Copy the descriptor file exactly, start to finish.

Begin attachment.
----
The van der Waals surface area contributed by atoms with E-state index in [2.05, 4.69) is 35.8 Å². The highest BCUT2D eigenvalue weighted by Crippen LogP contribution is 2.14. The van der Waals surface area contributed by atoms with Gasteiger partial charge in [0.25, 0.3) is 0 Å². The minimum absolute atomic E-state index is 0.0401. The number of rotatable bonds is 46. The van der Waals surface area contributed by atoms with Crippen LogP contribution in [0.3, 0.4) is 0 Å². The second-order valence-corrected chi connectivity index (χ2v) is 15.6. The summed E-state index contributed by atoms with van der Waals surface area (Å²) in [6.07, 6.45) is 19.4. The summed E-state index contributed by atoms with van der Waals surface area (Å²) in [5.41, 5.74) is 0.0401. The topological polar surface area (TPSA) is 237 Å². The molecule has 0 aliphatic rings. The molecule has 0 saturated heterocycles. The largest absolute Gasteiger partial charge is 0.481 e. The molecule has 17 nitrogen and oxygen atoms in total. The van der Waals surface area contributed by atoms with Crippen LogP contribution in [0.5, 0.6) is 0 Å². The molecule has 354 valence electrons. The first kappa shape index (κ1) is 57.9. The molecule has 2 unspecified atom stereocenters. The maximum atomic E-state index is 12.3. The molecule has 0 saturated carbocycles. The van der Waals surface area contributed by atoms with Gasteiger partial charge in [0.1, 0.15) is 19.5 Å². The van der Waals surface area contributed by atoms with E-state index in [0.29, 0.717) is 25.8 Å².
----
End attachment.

The van der Waals surface area contributed by atoms with E-state index in [2.05, 4.69) is 35.8 Å². The highest BCUT2D eigenvalue weighted by Crippen LogP contribution is 2.14. The van der Waals surface area contributed by atoms with Gasteiger partial charge in [0.25, 0.3) is 0 Å². The minimum absolute atomic E-state index is 0.0401. The number of rotatable bonds is 46. The van der Waals surface area contributed by atoms with Crippen LogP contribution in [0.3, 0.4) is 0 Å². The second-order valence-corrected chi connectivity index (χ2v) is 15.6. The summed E-state index contributed by atoms with van der Waals surface area (Å²) in [6.07, 6.45) is 19.4. The summed E-state index contributed by atoms with van der Waals surface area (Å²) in [5.41, 5.74) is 0.0401. The topological polar surface area (TPSA) is 237 Å². The molecule has 0 aliphatic rings. The molecule has 0 saturated heterocycles. The largest absolute Gasteiger partial charge is 0.481 e. The molecule has 17 nitrogen and oxygen atoms in total. The van der Waals surface area contributed by atoms with Crippen LogP contribution in [0.5, 0.6) is 0 Å². The molecule has 354 valence electrons. The first kappa shape index (κ1) is 57.9. The molecule has 2 unspecified atom stereocenters. The maximum atomic E-state index is 12.3. The molecule has 0 saturated carbocycles. The van der Waals surface area contributed by atoms with Gasteiger partial charge in [0.1, 0.15) is 19.5 Å². The van der Waals surface area contributed by atoms with E-state index in [0.29, 0.717) is 25.8 Å².